On Feb 19, 2008 8:59 AM, evanwebb / gmail.com <evanwebb / gmail.com> wrote:
> Not a bug in any way. It's simply that the garbage collector has not
> been trigger. It runs only when it needs to. As you realized you, you
> can force it to run by doing 'GC.start'. If you run 'GC.start' at the
> end of your program, you'll see the memory reclaimed.
>
> This is a typical behavior for a mark/sweep garbage collector. Perl
> and Python are reference count, freeing memory the instant it goes out
> of scope. Ruby waits to free memory until it needs memory to free some.
>
>

Basically it's true. But notice that this program should use constant
of maxium memory (maybe I'm wrong). When method 'leaker' is finished
all objects created in it are candidates to free (but GC isn't called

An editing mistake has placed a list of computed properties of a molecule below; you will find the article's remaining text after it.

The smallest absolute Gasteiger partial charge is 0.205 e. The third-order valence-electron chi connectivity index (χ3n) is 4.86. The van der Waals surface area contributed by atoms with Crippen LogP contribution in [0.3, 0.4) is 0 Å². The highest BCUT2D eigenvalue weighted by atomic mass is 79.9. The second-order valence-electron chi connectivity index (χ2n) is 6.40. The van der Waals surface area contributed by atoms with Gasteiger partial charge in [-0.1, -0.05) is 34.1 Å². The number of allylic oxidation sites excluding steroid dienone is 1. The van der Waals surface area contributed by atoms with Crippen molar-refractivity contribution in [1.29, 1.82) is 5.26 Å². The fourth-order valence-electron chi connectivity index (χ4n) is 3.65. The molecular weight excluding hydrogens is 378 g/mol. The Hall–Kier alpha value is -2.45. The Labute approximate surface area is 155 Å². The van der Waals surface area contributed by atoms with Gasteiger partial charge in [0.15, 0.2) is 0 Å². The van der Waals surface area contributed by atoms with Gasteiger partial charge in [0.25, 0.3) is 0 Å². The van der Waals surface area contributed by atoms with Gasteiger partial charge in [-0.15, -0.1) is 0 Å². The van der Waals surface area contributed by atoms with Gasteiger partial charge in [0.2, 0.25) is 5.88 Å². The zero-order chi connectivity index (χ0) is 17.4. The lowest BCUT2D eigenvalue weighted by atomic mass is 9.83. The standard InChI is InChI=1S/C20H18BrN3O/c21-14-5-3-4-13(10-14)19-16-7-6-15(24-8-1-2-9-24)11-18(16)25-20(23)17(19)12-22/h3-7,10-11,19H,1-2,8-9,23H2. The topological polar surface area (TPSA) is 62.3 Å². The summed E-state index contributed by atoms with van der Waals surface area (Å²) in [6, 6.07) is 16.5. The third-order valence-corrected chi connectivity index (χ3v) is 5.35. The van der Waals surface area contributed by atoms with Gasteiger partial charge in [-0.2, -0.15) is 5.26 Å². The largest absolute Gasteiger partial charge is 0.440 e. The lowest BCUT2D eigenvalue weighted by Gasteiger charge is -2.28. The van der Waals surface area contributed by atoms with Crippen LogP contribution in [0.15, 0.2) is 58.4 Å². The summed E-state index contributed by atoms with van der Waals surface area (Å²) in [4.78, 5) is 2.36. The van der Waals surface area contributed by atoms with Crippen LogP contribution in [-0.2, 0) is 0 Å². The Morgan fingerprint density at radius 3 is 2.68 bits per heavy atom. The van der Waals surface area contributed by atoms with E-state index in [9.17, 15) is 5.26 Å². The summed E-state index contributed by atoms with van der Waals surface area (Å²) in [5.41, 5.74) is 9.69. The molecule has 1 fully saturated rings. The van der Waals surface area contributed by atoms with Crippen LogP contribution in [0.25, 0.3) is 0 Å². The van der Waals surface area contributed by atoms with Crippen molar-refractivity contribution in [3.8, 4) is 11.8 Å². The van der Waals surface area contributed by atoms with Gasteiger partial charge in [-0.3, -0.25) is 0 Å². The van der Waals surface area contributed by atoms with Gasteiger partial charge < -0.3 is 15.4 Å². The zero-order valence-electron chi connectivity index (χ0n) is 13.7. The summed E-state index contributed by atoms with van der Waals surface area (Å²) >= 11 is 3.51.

yet) because there is no reference to them (in particular binding or
scope reference). When method 'leaker' is called again, Ruby tries
create new objects and instead of increasing heap capacity it should
run GC first and frees all unnecessary objects.

Calling manually GC is not solution because... it isn't work in this
case. Calling GC.start after 'leaker' frees some memory but heap
capacity is constanly increased so it leads to using big amount of
memory. Joel VanderWerf showed it in his graph.

Second, GC.start shouldn't be used in typical case. It could affect
whole program (specially slow down program ;)).

<code>
def leaker
  a = Array.new(1_000_000) {|i| "blah"}
end

loop do
  printf "%10s", `ps h -o rss #{$$}`
  leaker
end
</code>

Why this program doesn't cause memory leaks?

btw, great story about GC from why the lucky stiff:
http://whytheluckystiff.net/articles/theFullyUpturnedBin.html
-- 
Radosw Bu„Šat

http://radarek.jogger.pl - m blog